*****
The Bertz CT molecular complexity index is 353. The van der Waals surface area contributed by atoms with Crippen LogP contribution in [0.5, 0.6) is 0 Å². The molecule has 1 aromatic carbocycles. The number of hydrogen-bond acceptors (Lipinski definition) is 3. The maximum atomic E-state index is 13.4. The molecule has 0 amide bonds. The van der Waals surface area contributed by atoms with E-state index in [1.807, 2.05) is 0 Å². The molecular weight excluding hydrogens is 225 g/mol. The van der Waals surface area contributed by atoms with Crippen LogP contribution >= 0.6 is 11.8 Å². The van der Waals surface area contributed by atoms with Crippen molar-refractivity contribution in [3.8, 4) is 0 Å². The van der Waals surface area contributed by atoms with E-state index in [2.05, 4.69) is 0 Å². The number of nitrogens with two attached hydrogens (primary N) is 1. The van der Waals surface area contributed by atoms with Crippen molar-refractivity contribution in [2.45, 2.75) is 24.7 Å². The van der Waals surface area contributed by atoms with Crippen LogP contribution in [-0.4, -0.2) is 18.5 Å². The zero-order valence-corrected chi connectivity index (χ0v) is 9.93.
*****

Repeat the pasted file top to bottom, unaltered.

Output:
The Bertz CT molecular complexity index is 353. The van der Waals surface area contributed by atoms with Crippen LogP contribution in [0.5, 0.6) is 0 Å². The molecule has 1 aromatic carbocycles. The number of hydrogen-bond acceptors (Lipinski definition) is 3. The maximum atomic E-state index is 13.4. The molecule has 0 amide bonds. The van der Waals surface area contributed by atoms with E-state index in [1.807, 2.05) is 0 Å². The molecular weight excluding hydrogens is 225 g/mol. The van der Waals surface area contributed by atoms with Crippen LogP contribution >= 0.6 is 11.8 Å². The van der Waals surface area contributed by atoms with Crippen molar-refractivity contribution in [3.8, 4) is 0 Å². The van der Waals surface area contributed by atoms with E-state index in [2.05, 4.69) is 0 Å². The number of nitrogens with two attached hydrogens (primary N) is 1. The van der Waals surface area contributed by atoms with Crippen molar-refractivity contribution in [2.45, 2.75) is 24.7 Å². The van der Waals surface area contributed by atoms with Crippen LogP contribution in [-0.4, -0.2) is 18.5 Å². The zero-order valence-corrected chi connectivity index (χ0v) is 9.93.